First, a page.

I have been meaning to write up all the trips I take and post pictures, but I am not consistent. Maybe I will get it together in 2004. Nope. Maybe if I blog my trips 2005 will be more complete? Nope. I guess I am hopeless.
There are a number of websites which document hikes in the SF/bay area. The best online journals I have found are Bay Area Hiker and Kevin's Hiking Page. Bay Area Backcountry, Ridgetrail, and Midpeninsula Open Space provide valuable references to a number of destinations in the area. The book Camping and Backpacking the San Francisco Bay Area by Matt Heid provides good coverage of bay area camping. The books Santa Cruz Mountains Trail Book and Peninsula Trails will provide you will a long list of hiking destinations. If you don't mind the cost, Trails.COM has a good database of full trail descriptions. JDMCOX Software makes it easy to create maps from the Microsoft Terraserver and Google Earth is pretty cool. Views from various peaks at heywhatsthat. You can do "flybys" using Google Earth or use a nice integration of USGS, MSN Live, and flight simulator. There is also the amazingly detailed aster gdem data.
I will never tire of going to the Sierras. This is my favorite destination and the place I will most likely take my next hike :-)
Good Intro Backpacking and/or Good Destinations for Kids
Recommended Trips (with a California Bias)
Most of the trip descriptions below were written up for group trips I was leading.
John Muir Trail . 222 miles of the prettiest country known to man which also happens to be graced by some of the mildest weather of any mountain range. If you can only do a section, doing South Lake to North Lake can be a really nice loop.
Yosemite National Park: The valley is over-crowded with people and traffic, but you can hardly blame them. The valley is one of the most beautiful places I have ever visited. If you want to get away from people I would recommend backpacking from any of the trailheads which are not connected to the valley floor, or Tuolumne Meadows to a lesser extent. Jeffrey Schaffer's 100 Yosemite Hikes is the best guide I have found. There is a Yosemite NPS web site. Hikes out of Tuolumne Meadows can be very peaceful after Memorial Day because the crowds are gone. Some pictures taken by Paige on a mellow NCH trip to Youngs Lake. Nice images at extreme resolution: yosemite. The LA Times did a nice Yosemite Guide.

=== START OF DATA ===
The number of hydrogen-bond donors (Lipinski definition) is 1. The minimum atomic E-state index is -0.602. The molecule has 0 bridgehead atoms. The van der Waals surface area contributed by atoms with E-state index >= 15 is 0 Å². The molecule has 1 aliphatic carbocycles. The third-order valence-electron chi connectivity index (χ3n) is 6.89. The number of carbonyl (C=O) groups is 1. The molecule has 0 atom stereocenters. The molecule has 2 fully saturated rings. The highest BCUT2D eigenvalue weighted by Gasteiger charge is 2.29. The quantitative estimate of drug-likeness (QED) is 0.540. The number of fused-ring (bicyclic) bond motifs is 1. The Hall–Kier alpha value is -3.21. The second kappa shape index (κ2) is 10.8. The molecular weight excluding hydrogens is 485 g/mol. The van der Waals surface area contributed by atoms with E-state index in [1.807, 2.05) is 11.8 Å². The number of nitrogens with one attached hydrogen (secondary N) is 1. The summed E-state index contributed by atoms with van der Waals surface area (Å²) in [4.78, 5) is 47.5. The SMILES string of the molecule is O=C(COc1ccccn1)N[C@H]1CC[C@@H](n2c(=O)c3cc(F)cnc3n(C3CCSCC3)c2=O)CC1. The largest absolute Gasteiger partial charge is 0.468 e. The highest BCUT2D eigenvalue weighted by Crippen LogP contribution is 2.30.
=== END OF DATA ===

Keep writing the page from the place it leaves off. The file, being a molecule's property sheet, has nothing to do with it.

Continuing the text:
Redwood National Park & Associated State Parks. Simply beautiful. The ocean side of the hills are cool, windy, and mostly fogged in during the summer. Inland just a bit over the hills and you can actually see the sun.
Lillian Lake Loop, Sierra National Forest. 13 mile loop through pretty country. A great way to introduce people to the Sierras. Not nearly as crowded as Yosemite. Good small lake fishing. In the summer some of the lakes are quite warm because they are pretty shallow, perfect for swimming.
Lost Coast , King's Range. One way it's 23 miles, or you can make it in a loose loop by taking the crest trail. Known for rain, wind, and fog, this area can also have wonderful weather. Very pretty with nice views. When it's not cloudily, great night time sky.
Sykes Camp, Ventana Wilderness. A nice walk (10 miles, 3000 ft climb along with a 2000 ft descent ), beautiful and rugged country, mild weather, and a hot springs at the end. What more could you ask for? How's about a stream filled with young trout?
Pt. Reyes : Close in to the bay area. Great place to introduce people to backpacking, with it's short to moderate length hikes. This place is especially great for introductory trips for kids because there are good beaches to play on, tide-pools to explore, and sea mammals to see. Booked during the summer: make reservations three months in advance.
Skyline to the Sea: Maybe the best known trail in the bay area. If you are looking for solitude, this isn't the trail to take. The top section is close to roads and you go right through Big Basin, one of the most used state parks in the area. On the other hand there are some good views and it can be a fun trail to hike.
Henry Coe State Park: Just 1 hour from the mid peninsula... a surprising large park. The 2.4 mile "forest trail" has 28 markers highlighting interesting features of the trail which is perfect for small children . For more serious backpacker there are a number of trails with a lot of elevation change which will give you a good work out. Great in early to mid - spring. Very hot and dusty during the summer which so/so water supplies .
Samuel P. Taylor SP. Nice redwoods reasonably close to the bay area.
Pinnacles National Monument: Very pretty in the early spring. Very hot and dry in mid summer.
Big Basin State Park: Unofficial Big Basin State Park
Henry Cowell State Park, Santa Cruz Mountains: A great place for low-key car camping trip with friends and family . You can walk down to the San Lorenzo River via the pretty Eagle Creek Trail and wading in the water.
Black Mountain, in Santa Cruz Mountains: 4.5 miles up with approx 2500ft gain. The first mile is somewhat steep. A good place to train for climbing hills in the sun. If you continue on just a bit you come to the backpacker camp which is a nice little space. I saw a pair of foxes playing in the grass. I have only once seen the campsites in use.
Other Recommended Destinations (mostly from my distant past)
I did a lot of climbing and backpacking in the 70's through the mid 80's. My favorite destinations were the Bighorn National Forest, Glacier National Park, Grand Teton National Park (especially Teton Crest Trail) , Rocky Mountain National Park, Pacific Crest Trail from Kennedy north, Red River Gorge in Kentucky, Bartram Trail in North Carolina, and sections of the Appalachian trail (though I would have liked less rain in the Blue Ridge Mountains).